I’m amazed by the number of CEO’s I speak with that don’t want to have sales people. Most of them do have sales people–begrudgingly. But because of their attitudes, their sales organizations suffer, reinforcing the CEO’s perspective that sales people are worthless.
These are otherwise smart, even brilliant business executives, who don’t like or don’t believe in the function of sales. In many cases, it’s deeply and emotionally held–they can’t explain it. When you try to discuss it, you can have “logical discussions,” but in trying to invest further, build or grow a sales capability, everything in them cries out against it.
These executives fully invest in other parts of the organization: Development, engineering, manufacturing, operations, services, finance, HR, admin, and even marketing. They struggle in their investments in sales–making the minimum they can, usually investing a little later than needed.
Of course, the outcomes of these attitudes and investment decisions produce terrible results. They can’t hire the people they need, because they won’t invest in them. They can’t retain people because the sales people can’t get the support they need, see no future, don’t like the culture–so they leave, leaving only the very poorest performers behind. These top executives create a self fulfilling prophecy, a death spiral in sales performance, adding further fuel to their internal fires about the worthless-ness of sales people.
In the end, their businesses struggle. They grow, but not the way they should. They aren’t as profitable as they should be, usually winning on price because the sales people can’t present and win on value. These unhappy business executives continue to blame the performance on sales. Which actually is right–but not for the reasons they think.
There’s another category of executive. Typically, it’s the “build it and they will come” type. These are the executives that believe it’s all about the product. All you have to do is build a fantastic product, promote the hell out of it. and orders will fly in. Many of the current SaaS applications tend to have this strategy–sometimes, they need a few SDR’s to bring things over the line, but fundamentally it’s all about the product. And any sales investment focuses on that as well—pitch, demo, close.
It’s a strategy that works until it doesn’t. If you build your strategy around a great product, you lose to a greater (I know that’s grammatically incorrect–but give me a break) product, or the next, or the next. It’s also a strategy that struggles at renewal time or when trying to break into complex enterprise level sales.
But to many of these executives, the solution is not investing in understanding how customers buy and building a responsive sales organization. Instead, they go back to the tried and true–it’s all about the product, if sales doesn’t recognize this and produce results, then sales sucks!
Then there is the final category of executive, the grizzled veteran. They usually start their sentences, “In my day…..” focusing on their success in launching the company, selling the product, and achieving success. Their view is, “I did it, I don’t know why you can’t!” They bolster their view by picking up the phone and calling the CEO of a prospect company. Usually they get a response, because they have the CEO title and may have some visibility within the industry. They proudly hang up after a pleasant conversation with a peer, then say, “It’s all set up to be closed, go get the order!” Usually, it’s a long way from that, and guess who gets blamed for losing the “done deal.”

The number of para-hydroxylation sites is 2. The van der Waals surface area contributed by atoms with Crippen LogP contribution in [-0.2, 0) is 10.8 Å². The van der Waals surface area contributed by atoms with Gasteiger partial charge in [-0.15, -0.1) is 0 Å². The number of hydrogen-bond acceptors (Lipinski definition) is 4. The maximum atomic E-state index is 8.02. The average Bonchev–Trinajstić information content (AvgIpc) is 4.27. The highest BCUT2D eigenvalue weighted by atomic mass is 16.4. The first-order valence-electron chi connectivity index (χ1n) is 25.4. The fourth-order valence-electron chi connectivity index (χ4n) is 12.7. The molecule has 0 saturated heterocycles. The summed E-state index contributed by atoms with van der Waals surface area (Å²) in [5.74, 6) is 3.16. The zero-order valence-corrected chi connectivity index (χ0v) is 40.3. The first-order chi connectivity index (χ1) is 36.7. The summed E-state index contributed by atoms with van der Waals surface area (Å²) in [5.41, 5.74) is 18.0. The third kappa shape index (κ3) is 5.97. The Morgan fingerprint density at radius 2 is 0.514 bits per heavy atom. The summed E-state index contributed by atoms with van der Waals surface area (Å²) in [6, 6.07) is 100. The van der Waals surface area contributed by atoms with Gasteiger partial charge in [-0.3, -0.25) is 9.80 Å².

What these executives don’t realize is how much the world and buying has changed. They have no current reference points for what it takes to be successful in selling, so consequently have a very distorted view of the sales function.
It’s hard to imagine businesses that grow and thrive–over the long term that don’t have a powerful sales function. Imagine an organization that had no development, engineering, manufacturing, finance, customer service, HR/Legal (Well, maybe……). No top executive would ever think of not having those functions in the organization.
I’ve never heard a CEO publicly state, “We don’t believe in engineering and product developers, we will never have an engineer or product developer in the organization!” Yet a number of seemingly smart CEO’s wear their position of having no sales function as a badge of honor!
A lot of this “anti-sales” orientation is irrational and misguided.
But at the same time, we have to own a huge amount of the responsibility for the negative reaction to sales for ourselves. We’ve created this—not just with top executives, but with prospects and customers.
How many prospects and customers look at an email subject line or a caller ID (or lack of one), responding, “Fantastic, it’s a sales person! I have to talk to them!”
These “anti-sales executives” constantly see things that reinforce their poor opinions of sales. The poor/mediocre performance of their own organizations are a result of their bad strategies/actions, but they get dozens of messages and calls from bad sales people. All of this reinforces their opinions of sales, they take actions that don’t help sales, performance plummets, and they are in that inevitable death spiral.
Changing the perspectives of these executives is tough. Perhaps my idealism drives me, but I keep trying to get executives to shift their positions. Progress is slow, there are many steps backwards—bad sales performance reinforcing their beliefs of worthlessness or that terrible prospecting call they just hung up on.